What we do differently is you want to have people on your team that disagree not just with you but with each other. You want to have a diverse approach to the science. These problems are so hard that if everyone uses the same types of tools or thinks the same way, you're going to find yourself in local minima, and you see this throughout the industry. But if you have five or six people who you respect, admire, who are talented at what they do, and they're pulling toward the same goal via different directions, you can avoid that sort of tunnel vision. Having someone who likes computer-aided drug design, someone who likes to make it because you can, someone who likes data analysis, someone who likes just looking at the structures, all the different approaches you use in drug discovery and chemistry — all of those on a team with a leader who's willing to embrace strategies that he or she may not use themselves was what set us apart and allowed us to make this molecule.
The immunology market is a very crowded space and sales are subject to a lot of factors. How do market dynamics inform what you pursue on the science side?
Market factors of course play a role, but they just reflect the patient need. So if patients don't need a medicine, the market is going to tell you they don't need a medicine. I prefer to think of it as we're responding to unmet needs. And that's what guides our decision making. In psoriasis, an oral treatment option is something that is going to be appreciated by a lot of people. It's not always obvious what the unmet needs are, but we look for them and we make sure we understand what they are. So it's more than the market.
You also happen to be a psoriasis patient. How has that formed your perspective as a researcher in this space?
When I first started this program, it was exciting — it was a groundbreaking scientific endeavor and I was just coming from academia. So I would have done this program if it was to treat a disease I'd never heard of. And it wasn't until later that it became involved in my disease. To be honest, it's so much bigger than me. If it affected me in any way, it made sure that to me, the speed wasn't the most important thing. Rigor was the most important thing if I'm going to take this. Do I really want to cut any corners on the way there? The answer is no, I don't. So that's how it informed me personally.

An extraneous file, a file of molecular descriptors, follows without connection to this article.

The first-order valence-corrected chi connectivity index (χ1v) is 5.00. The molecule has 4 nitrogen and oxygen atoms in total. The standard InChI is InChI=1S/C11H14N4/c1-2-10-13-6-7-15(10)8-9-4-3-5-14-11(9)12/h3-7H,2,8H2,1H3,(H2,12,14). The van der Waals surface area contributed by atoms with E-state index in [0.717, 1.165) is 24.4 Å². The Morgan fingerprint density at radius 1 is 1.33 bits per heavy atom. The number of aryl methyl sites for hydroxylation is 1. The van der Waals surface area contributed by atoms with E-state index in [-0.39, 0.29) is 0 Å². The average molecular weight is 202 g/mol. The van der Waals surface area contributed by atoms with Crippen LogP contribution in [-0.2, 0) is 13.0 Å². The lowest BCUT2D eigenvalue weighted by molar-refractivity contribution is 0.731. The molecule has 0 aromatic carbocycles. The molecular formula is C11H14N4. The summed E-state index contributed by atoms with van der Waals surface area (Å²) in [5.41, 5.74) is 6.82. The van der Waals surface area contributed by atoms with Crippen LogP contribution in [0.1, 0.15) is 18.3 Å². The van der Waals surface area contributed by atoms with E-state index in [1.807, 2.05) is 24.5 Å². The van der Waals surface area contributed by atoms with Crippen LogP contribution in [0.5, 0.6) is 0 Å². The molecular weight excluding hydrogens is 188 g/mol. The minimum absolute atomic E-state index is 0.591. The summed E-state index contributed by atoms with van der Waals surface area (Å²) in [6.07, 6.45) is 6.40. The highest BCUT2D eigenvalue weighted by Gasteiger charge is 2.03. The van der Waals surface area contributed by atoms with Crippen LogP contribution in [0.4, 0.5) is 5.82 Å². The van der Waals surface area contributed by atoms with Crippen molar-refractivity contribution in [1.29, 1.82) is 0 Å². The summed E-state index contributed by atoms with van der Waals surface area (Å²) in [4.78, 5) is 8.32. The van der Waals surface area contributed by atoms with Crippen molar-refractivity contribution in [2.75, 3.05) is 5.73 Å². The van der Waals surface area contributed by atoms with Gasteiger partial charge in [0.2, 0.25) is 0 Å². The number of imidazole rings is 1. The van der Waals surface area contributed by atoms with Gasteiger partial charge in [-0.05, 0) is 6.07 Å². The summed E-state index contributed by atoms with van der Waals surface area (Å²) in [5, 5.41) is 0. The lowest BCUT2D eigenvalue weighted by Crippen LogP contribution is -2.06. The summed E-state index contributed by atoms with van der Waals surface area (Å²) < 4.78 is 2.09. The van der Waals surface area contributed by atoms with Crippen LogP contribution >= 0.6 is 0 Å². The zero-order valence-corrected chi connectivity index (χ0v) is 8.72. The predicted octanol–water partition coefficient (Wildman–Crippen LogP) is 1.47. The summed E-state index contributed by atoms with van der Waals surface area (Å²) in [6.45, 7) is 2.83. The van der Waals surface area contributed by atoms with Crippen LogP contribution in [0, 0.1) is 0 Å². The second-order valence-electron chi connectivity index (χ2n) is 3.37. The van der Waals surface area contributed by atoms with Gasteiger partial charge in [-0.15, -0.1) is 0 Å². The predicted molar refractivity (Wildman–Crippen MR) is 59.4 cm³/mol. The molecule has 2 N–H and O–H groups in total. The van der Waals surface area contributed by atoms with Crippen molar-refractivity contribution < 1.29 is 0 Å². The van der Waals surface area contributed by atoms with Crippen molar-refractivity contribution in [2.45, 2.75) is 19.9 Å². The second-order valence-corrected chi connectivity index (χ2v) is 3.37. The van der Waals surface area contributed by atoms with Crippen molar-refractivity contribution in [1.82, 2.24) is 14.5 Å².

Now I have a larger role in determining what types of projects and diseases are targeted. That perspective as a patient taking this medicine has carried over. I don't like working to rushed timelines. I don't think being a month faster with a worse compound is better. So that's how it's influenced me is to take the time to do it right, take the time to do what's transformational, take the time to break ground.
"Two steps forward and two steps back over and over again with a lot of people, a lot of frustration, a lot of challenges and a lot of setbacks."
BMS senior principal scientist
You mentioned academia. I know this industry is especially tied into what's happening there, and vice versa. If they could be more like one another in any way, what do you think that could be?
I do believe they are getting closer. A lot of professors have companies now. A lot of professors have come up with some groundbreaking ideas. I think the current relationship is good. I don't think that they want to become each other. A lot of how I guide myself is with diversity — you want different approaches. And I think it's really important that academia doesn't try too hard to be industry, and that industry doesn't try too hard to be academia. We can complement each other much better if we work together via different perspectives. I think that has worked so far, and I think it's going to continue to work.
What are you working on right now?
I'm not working on Sotyktu, but I'm really excited about what I'm working on. I can't tell you what it is, unfortunately. It's more of the same in terms of, let's do something that hasn't been done. Let's try and rewrite the rules. I love rewriting rules. It's my favorite thing.
We've got a really rich commitment to the immunology pipeline. In various stages, we're trying to tackle these diseases because these are critical diseases. The body's immune system is at the center of so many different disease areas. We've got a lot going on there. Even if you look at Sotyktu, there are a lot of indications that we're pursuing there as well.
What can leadership at any company do more to support drug discovery programs?
Trust your scientists. We are passionate, we are committed. We're going as quickly as we can and we're as invested as anyone in providing what is being asked of us. Trust in science and the scientists — we will do everything we can to create the medicines that people need.